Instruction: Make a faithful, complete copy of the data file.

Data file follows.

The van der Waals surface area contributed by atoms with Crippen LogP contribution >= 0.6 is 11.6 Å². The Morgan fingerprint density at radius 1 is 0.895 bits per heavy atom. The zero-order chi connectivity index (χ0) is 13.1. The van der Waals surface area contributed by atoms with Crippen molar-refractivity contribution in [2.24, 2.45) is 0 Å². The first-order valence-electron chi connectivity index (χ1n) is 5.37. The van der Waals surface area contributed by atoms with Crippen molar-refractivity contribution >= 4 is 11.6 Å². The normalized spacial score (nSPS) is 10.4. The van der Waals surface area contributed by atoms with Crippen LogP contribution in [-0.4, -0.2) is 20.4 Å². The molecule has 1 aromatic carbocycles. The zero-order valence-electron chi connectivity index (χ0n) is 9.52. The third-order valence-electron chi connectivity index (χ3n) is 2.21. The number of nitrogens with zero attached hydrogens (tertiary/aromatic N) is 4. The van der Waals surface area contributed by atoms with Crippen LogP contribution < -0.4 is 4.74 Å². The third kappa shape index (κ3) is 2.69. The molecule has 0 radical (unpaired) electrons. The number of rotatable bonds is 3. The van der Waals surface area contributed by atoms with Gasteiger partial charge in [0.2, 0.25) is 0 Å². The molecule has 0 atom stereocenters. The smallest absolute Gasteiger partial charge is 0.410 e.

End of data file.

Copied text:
The van der Waals surface area contributed by atoms with Crippen LogP contribution >= 0.6 is 11.6 Å². The Morgan fingerprint density at radius 1 is 0.895 bits per heavy atom. The zero-order chi connectivity index (χ0) is 13.1. The van der Waals surface area contributed by atoms with Crippen molar-refractivity contribution in [2.24, 2.45) is 0 Å². The first-order valence-electron chi connectivity index (χ1n) is 5.37. The van der Waals surface area contributed by atoms with Crippen molar-refractivity contribution >= 4 is 11.6 Å². The normalized spacial score (nSPS) is 10.4. The van der Waals surface area contributed by atoms with Crippen LogP contribution in [-0.4, -0.2) is 20.4 Å². The molecule has 1 aromatic carbocycles. The zero-order valence-electron chi connectivity index (χ0n) is 9.52. The third-order valence-electron chi connectivity index (χ3n) is 2.21. The number of nitrogens with zero attached hydrogens (tertiary/aromatic N) is 4. The van der Waals surface area contributed by atoms with Crippen LogP contribution < -0.4 is 4.74 Å². The third kappa shape index (κ3) is 2.69. The molecule has 0 radical (unpaired) electrons. The number of rotatable bonds is 3. The van der Waals surface area contributed by atoms with Gasteiger partial charge in [0.2, 0.25) is 0 Å². The molecule has 0 atom stereocenters. The smallest absolute Gasteiger partial charge is 0.410 e.